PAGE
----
Traveling in Style with Brendan Sheerin

By Sarah Harris

The red cards are poised, the Segways are on standby and our favourite tour guide is back in business.

Brendan Sheerin is pinning on his name tag for Coach Trip: Road to Marbs. The new series is following in the fake-tanned footsteps of Coach Trip: Road to Ibiza, whisking a coach-load of 18-30 lads and lasses to the Mediterranean sunshine for sea, Sangria and, ahem, well you can guess the rest.

I was lucky to ask Brendan a couple of questions this winter whilst he was treading the boards of our very own Grand Theatre.

Since moving to E4, the ages of the contestants have dropped significantly. What’s it like working with the younger generation?

To tell you the truth, I find it easier. The young ones aren’t interested in cathedrals, the population of Brussels, or the paintings in the Sistine chapel, they just aren’t bothered. But we still have a lot of fun. They probably teach me more than I teach them. I’ve been learning all these new-fangled words, blurred and wonga, I even now know how to dab. It’s a massive generation gap for me but they love me. They’re very respectful but they can be a bit naughty, especially where alcohol is concerned. I’m like their dad.

The majority of the year you live out in Spain, what quintessentially British things do you miss whilst you’re not here?

I live in Torremolinos in Malaga, in a Spanish block where everyone else is Spanish, Argentinian or Mexican, I’m the only English person there so I really am distanced from British culture. So on the odd occasion when I do fly back here, I indulge in Yorkshire puddings, fish and chips, steak and kidney pie and jam roly polies to my heart’s content. Hand on heart it’s the food really. Living in Spain, I do have tapas and paella and such, but once I come back it’s like a treat, a big party. I’m never out of Marks and Spencers. I can spend hours just wandering around spotting what’s new since the last time I was here.

Now, being the internationally acclaimed tour-guide that you are, I’m sure you’ve done some pretty intense research on Swansea before coming here. What sights and activities are you most hoping to enjoy whilst here?

I’ve been down to Mumbles and I was in Castle Gardens the other day having my lunch and that was lovely. I’ve seen the castle but I’ve yet to look around it fully yet. I know Swansea was a Viking trading port and was incredibly important for the copper industry. It was called ‘Copperopolis’ from the 1720s onwards if I’m not mistaken. Oh, I’ve done all my research. I’d like to see the Glynn Vivian art gallery and of course the museum. However, I must say Dylan Thomas’ house is a must see for me, he was a beautiful poet, one of Wales’ national treasures. On my day off I’m planning on getting out and about in the car, driving down the Gower and I might even treat myself to a cheeky Joe’s ice cream.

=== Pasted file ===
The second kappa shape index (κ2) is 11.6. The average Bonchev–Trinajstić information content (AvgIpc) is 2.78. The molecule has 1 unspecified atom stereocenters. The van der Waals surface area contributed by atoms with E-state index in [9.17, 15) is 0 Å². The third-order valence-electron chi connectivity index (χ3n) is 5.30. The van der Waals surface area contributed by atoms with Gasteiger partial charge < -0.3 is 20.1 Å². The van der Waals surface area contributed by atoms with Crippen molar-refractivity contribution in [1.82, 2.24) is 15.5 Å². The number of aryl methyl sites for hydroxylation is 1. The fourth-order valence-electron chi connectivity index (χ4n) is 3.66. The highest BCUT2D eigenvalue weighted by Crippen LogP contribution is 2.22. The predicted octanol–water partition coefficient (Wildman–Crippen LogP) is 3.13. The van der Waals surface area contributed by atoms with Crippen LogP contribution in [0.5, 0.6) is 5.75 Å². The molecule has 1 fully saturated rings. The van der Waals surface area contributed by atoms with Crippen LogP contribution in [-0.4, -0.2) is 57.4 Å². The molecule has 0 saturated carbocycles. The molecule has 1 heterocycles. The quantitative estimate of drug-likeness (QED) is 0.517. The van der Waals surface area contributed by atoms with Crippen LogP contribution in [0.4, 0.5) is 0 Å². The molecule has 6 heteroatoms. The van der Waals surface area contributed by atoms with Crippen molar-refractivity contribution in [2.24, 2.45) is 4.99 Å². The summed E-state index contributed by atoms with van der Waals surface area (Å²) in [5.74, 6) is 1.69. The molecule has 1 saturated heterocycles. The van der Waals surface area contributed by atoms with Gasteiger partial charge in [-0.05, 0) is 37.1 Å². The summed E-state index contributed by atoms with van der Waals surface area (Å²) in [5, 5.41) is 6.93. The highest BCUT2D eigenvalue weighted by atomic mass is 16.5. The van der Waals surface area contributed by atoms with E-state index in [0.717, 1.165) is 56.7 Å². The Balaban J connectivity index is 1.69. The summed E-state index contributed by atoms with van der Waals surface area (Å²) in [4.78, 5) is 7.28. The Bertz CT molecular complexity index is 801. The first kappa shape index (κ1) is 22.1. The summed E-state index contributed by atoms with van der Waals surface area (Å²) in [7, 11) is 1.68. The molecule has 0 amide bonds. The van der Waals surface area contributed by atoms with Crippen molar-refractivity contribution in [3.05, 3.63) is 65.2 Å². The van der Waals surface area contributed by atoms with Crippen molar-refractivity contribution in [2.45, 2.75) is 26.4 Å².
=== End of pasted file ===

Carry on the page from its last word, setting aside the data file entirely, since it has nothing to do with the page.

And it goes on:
So what will everybody’s favourite tour guide be doing once he eventually hangs up his pin badge and puts down his clipboard? Well, don’t be shocked if you see him gracing our TV screens once more on Strictly Come Dancing. “You never know,” he says coyly. “I used to be an Irish dancer so I might be able to do a jig around the floor”.


Brendan’s Travel Tips

You must be very, very careful with your passport. The amount of young people who lose their passport you would not believe. It’s so important! What I’d recommend is taking several copies and if you’re going backpacking, carry them all in separate places, your bag, coat, shoes even, so then if something does go wrong and you lose your bag then you’ll still have a backup and a way to get home.

Research the country and customs It’s just common sense really but people never think. Especially religious sights like cathedrals, they can be beautiful places and it horrifies me to see people walking around them in shorts that are really, really, eye wateringly short. These places are houses of God, and I know he probably doesn’t mind but I just think it’s nice to be respectful. You’re a visitor to these countries, enjoy yourself but remember you’re representing your country.

Don’t overpack
You may think you need 16 tops but you don’t. You’ll never wear them. All these countries have laundry facilities. You can get clothes washed for a tuppence, ironed and pressed and sent back to your room. A top tip and one that I share with all my friends is to lie everything you want to pack out on your bed and then half it.

Budget airlines
All countries have their budget airlines, not just ourselves. Buses are a lovely way to travel and get about but they aren’t the fastest mode of transport if you have time restraints.


Even if it’s just please or thank you. Just a couple of basics. You don’t have to be fluent but people respect you a bit more if you show you’ve made an effort.


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